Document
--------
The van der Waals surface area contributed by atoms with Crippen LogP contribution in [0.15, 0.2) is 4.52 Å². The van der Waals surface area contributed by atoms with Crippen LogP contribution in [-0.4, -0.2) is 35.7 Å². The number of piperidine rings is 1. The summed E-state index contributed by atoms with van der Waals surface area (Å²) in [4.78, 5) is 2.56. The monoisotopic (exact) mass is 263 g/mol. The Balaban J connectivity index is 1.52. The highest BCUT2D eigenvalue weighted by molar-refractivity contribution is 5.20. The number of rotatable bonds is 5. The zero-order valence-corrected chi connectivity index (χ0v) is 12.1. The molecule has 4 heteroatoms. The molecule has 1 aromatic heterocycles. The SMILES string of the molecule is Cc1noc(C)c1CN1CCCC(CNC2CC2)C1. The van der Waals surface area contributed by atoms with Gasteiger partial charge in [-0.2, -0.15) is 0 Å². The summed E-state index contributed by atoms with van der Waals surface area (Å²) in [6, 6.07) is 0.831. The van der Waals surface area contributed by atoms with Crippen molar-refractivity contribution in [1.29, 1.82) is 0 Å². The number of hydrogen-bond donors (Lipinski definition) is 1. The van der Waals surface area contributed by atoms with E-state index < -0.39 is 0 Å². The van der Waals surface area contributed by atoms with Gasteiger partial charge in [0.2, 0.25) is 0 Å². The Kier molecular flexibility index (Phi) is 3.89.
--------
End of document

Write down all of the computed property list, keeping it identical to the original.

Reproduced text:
The van der Waals surface area contributed by atoms with Crippen LogP contribution in [0.15, 0.2) is 4.52 Å². The van der Waals surface area contributed by atoms with Crippen LogP contribution in [-0.4, -0.2) is 35.7 Å². The number of piperidine rings is 1. The summed E-state index contributed by atoms with van der Waals surface area (Å²) in [4.78, 5) is 2.56. The monoisotopic (exact) mass is 263 g/mol. The Balaban J connectivity index is 1.52. The highest BCUT2D eigenvalue weighted by molar-refractivity contribution is 5.20. The number of rotatable bonds is 5. The zero-order valence-corrected chi connectivity index (χ0v) is 12.1. The molecule has 4 heteroatoms. The molecule has 1 aromatic heterocycles. The SMILES string of the molecule is Cc1noc(C)c1CN1CCCC(CNC2CC2)C1. The van der Waals surface area contributed by atoms with Gasteiger partial charge in [-0.2, -0.15) is 0 Å². The summed E-state index contributed by atoms with van der Waals surface area (Å²) in [6, 6.07) is 0.831. The van der Waals surface area contributed by atoms with Crippen molar-refractivity contribution in [1.29, 1.82) is 0 Å². The number of hydrogen-bond donors (Lipinski definition) is 1. The van der Waals surface area contributed by atoms with E-state index < -0.39 is 0 Å². The van der Waals surface area contributed by atoms with Gasteiger partial charge in [0.2, 0.25) is 0 Å². The Kier molecular flexibility index (Phi) is 3.89.